Thursday, 3 March 2011

Late again


Oh God!

‘LILY! It’s 8 o’clock! Get dressed. QUICKLY. I turned on the Rayburn this morning so we could have porridge like you asked for last night and yet again we don’t have time to make it!’


Lily is de-icing the windscreen, so that I have to carry everything to the car. I feel like one of those mechanical pincer things at the fairground. Scooped up in my claws are:

1 cold sausage in a plastic Ikea bowl
1 storage jar of granola
1 banana…

I pull the front door shut. The damp has made it stiff.

… 1 pair of riding gloves
1 fleece beanie hat (where is my beret? And for that matter, where is the dog lead? That’s the fourth I’ve lost this year.) Oh my God. The dog!

I wrestle with the door. It finally opens with a shudder.


‘She’s here, Mum,’ Lily says calmly, walking round to the back of the car.

‘Is she on the road?’ I demand, dropping Lily’s riding gloves as I slam the door shut again.

‘It’s fine, Mum. She’s in front of the car.’

‘Well, can you put her in the car.’

… 1 pair of fleece gloves (mine)
1 handbag…

I find a free finger and thumb and fumble with the doorlock.

‘Lily!’ I say in a can-you-not-see-I’m-carrying-our-breakfast-your-music-and-about-a-dozen-other-things-and-it-might-be-nice-if-you-came-and-helped? kind of way.

She stops making patterns in the rear window with the de-icer spray and comes over to help. ‘I don’t know why you always find it so difficult.’

I step back from the door, leaving the key dangling from the lock and it’s only then that I notice that there are three keys on the keyring instead of one.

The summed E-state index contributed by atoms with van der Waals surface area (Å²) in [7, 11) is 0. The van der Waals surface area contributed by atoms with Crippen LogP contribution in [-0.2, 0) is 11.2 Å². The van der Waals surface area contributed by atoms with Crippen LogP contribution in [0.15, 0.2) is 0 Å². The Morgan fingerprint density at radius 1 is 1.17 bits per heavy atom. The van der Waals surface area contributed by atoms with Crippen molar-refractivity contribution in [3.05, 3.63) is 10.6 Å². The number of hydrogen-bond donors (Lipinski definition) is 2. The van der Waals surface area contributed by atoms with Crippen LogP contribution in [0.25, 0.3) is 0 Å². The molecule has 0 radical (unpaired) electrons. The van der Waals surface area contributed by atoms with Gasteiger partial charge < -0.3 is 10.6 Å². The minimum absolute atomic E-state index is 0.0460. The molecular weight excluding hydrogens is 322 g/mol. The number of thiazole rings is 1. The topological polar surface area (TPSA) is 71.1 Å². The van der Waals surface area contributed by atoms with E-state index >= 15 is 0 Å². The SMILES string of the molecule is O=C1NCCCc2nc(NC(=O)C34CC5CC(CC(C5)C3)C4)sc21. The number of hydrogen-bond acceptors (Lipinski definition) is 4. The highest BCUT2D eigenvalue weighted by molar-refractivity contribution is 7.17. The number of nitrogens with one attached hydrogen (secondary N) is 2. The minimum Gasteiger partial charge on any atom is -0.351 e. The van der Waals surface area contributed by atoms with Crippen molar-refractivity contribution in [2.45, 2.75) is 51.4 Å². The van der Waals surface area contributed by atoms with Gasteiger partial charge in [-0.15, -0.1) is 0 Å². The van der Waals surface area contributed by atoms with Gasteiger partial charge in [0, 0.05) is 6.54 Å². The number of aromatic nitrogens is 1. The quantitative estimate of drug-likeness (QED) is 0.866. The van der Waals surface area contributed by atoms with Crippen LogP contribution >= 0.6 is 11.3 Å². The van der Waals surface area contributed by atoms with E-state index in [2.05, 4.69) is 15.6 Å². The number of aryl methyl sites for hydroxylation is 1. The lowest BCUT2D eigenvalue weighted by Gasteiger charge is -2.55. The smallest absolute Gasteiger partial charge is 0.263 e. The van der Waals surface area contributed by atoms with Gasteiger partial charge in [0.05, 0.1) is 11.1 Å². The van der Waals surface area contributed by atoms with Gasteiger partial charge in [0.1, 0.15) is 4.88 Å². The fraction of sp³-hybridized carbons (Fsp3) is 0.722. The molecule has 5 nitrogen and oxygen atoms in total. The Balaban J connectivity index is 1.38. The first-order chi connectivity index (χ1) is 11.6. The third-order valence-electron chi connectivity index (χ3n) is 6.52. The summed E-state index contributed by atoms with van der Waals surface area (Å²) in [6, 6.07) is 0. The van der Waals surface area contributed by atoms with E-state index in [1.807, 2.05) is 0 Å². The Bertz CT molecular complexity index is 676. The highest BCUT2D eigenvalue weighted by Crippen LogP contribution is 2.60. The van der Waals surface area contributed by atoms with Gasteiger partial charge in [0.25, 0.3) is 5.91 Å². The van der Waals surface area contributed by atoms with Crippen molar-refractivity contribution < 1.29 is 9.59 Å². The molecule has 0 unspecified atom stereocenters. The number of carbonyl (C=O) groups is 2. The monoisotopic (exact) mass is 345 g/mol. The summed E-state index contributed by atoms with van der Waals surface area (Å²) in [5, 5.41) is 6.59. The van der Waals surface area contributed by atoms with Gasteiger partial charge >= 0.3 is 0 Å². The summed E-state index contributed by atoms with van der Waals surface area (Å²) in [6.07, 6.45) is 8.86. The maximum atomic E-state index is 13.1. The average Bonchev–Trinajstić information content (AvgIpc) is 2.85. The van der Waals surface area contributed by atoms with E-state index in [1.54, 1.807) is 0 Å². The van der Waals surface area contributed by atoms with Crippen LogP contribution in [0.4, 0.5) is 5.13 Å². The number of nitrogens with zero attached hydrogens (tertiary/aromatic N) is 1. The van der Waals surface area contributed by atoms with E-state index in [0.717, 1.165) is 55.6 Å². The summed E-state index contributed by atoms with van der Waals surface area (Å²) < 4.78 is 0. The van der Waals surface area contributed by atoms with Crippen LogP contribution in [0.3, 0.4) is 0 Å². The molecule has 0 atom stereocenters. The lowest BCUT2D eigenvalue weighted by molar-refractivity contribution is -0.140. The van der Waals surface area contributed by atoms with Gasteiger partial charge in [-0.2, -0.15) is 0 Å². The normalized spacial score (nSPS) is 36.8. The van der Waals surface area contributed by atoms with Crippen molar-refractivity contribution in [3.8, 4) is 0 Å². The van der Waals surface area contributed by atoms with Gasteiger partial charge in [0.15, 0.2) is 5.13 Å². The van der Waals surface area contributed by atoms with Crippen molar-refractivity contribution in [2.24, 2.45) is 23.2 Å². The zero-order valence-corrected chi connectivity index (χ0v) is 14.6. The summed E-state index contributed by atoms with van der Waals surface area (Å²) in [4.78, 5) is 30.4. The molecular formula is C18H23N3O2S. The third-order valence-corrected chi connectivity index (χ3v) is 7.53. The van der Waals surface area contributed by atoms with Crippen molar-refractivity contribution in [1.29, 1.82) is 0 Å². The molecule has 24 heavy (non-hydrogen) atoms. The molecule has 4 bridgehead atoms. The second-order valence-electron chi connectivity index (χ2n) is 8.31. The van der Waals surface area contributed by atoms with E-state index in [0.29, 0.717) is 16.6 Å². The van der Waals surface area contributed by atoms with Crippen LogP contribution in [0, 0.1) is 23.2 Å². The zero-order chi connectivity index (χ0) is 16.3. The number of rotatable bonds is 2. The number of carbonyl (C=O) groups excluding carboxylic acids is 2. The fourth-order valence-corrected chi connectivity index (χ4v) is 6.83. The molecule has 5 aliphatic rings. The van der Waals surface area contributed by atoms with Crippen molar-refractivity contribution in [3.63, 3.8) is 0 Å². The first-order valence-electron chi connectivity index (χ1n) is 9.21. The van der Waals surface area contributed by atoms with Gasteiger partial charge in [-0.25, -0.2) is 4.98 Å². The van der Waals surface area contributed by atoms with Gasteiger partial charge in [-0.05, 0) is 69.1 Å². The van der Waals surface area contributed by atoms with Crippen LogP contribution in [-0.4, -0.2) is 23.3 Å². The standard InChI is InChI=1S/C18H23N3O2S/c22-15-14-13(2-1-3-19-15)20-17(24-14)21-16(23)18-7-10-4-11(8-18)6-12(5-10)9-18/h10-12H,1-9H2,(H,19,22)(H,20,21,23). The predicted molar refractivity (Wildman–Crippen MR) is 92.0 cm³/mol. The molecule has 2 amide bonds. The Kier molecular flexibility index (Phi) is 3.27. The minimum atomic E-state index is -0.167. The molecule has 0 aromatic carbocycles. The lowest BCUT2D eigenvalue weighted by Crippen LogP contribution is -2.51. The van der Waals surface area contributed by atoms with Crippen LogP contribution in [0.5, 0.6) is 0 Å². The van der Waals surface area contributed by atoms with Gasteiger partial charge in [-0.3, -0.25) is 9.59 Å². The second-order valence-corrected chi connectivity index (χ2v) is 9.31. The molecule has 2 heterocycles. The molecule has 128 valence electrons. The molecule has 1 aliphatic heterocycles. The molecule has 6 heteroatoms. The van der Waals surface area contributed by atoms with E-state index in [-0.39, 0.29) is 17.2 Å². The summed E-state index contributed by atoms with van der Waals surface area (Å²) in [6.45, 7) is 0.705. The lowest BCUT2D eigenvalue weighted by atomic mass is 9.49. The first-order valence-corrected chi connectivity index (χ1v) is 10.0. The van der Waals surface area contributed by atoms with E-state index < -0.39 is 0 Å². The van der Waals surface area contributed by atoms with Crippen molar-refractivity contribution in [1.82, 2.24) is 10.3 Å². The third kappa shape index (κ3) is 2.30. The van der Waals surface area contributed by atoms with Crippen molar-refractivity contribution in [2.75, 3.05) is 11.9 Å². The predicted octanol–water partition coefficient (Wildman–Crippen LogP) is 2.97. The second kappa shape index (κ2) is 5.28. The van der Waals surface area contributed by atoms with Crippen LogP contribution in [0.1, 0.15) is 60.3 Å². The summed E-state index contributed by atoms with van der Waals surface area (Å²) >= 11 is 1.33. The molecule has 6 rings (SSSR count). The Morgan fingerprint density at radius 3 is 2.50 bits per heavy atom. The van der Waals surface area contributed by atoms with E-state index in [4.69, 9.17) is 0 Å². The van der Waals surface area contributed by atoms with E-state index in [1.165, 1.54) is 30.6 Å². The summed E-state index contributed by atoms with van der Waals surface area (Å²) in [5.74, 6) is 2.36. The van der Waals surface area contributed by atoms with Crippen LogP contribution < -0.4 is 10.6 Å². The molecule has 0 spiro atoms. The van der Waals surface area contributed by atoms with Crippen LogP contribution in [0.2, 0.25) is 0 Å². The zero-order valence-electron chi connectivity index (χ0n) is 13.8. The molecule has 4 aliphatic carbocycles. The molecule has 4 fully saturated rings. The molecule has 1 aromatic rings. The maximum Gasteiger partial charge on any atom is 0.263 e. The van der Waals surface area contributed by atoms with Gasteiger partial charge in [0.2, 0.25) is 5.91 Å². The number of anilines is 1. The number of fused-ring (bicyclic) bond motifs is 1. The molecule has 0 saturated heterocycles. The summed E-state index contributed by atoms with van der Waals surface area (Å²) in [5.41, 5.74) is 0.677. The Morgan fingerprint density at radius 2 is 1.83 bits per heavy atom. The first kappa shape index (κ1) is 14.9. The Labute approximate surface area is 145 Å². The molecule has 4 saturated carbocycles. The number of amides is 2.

‘Maybe because I’m using the old Chelsea keys,’ I mutter.

Lily removes the keys, opens the door effortlessly and swaps the old Chelsea keys for the Mistlebourne one. The phone starts ringing. Before I can go back in to answer it, Lily pulls the door shut. ‘Ignore it, Mum, we’re going to be late.’

She locks up, replaces the key between my finger and thumb and returns to the car.

... 1 key
1 iPhone
1 Waitrose bag of Grade 4 music for daughter’s impending saxophone exam for which she is not fully prepared.

As I reach the car I glare at Lily, who is sitting in the driving seat, playing with the radio and the heater.

‘I was putting the heater on for the windscreen,’ she says mildly, getting out and holding the door open for me to drop the contents of my pincer-grab on the seat.

She gets in the passenger seat. I pass her the sausage in a bowl, balance the granola between the handbrake and her seat, throw everything else in the back, sit down, peel the top of the banana, lay it in my lap and set off down the road.

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